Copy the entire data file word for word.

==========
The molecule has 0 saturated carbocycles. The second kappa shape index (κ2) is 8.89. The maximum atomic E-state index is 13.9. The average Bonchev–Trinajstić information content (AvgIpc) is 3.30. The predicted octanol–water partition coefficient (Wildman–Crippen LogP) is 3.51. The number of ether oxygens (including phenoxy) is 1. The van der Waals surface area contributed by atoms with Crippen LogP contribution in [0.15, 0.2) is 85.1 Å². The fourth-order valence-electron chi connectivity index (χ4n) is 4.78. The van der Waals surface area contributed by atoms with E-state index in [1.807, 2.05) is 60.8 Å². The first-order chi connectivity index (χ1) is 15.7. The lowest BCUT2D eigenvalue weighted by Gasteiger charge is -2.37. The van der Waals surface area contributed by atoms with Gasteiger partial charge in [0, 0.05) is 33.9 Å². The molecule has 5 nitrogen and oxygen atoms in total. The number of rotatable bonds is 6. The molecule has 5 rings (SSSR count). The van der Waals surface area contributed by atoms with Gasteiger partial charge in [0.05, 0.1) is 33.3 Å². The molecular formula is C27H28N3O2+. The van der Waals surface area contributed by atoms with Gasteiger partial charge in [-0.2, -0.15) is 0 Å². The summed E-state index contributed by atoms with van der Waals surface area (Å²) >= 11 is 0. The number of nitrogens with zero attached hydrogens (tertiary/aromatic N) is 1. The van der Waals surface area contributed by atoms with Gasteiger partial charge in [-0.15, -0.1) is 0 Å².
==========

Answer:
The molecule has 0 saturated carbocycles. The second kappa shape index (κ2) is 8.89. The maximum atomic E-state index is 13.9. The average Bonchev–Trinajstić information content (AvgIpc) is 3.30. The predicted octanol–water partition coefficient (Wildman–Crippen LogP) is 3.51. The number of ether oxygens (including phenoxy) is 1. The van der Waals surface area contributed by atoms with Crippen LogP contribution in [0.15, 0.2) is 85.1 Å². The fourth-order valence-electron chi connectivity index (χ4n) is 4.78. The van der Waals surface area contributed by atoms with E-state index in [1.807, 2.05) is 60.8 Å². The first-order chi connectivity index (χ1) is 15.7. The lowest BCUT2D eigenvalue weighted by Gasteiger charge is -2.37. The van der Waals surface area contributed by atoms with Gasteiger partial charge in [0, 0.05) is 33.9 Å². The molecule has 5 nitrogen and oxygen atoms in total. The number of rotatable bonds is 6. The molecule has 5 rings (SSSR count). The van der Waals surface area contributed by atoms with Gasteiger partial charge in [0.05, 0.1) is 33.3 Å². The molecular formula is C27H28N3O2+. The van der Waals surface area contributed by atoms with Gasteiger partial charge in [-0.2, -0.15) is 0 Å². The summed E-state index contributed by atoms with van der Waals surface area (Å²) >= 11 is 0. The number of nitrogens with zero attached hydrogens (tertiary/aromatic N) is 1. The van der Waals surface area contributed by atoms with Gasteiger partial charge in [-0.15, -0.1) is 0 Å².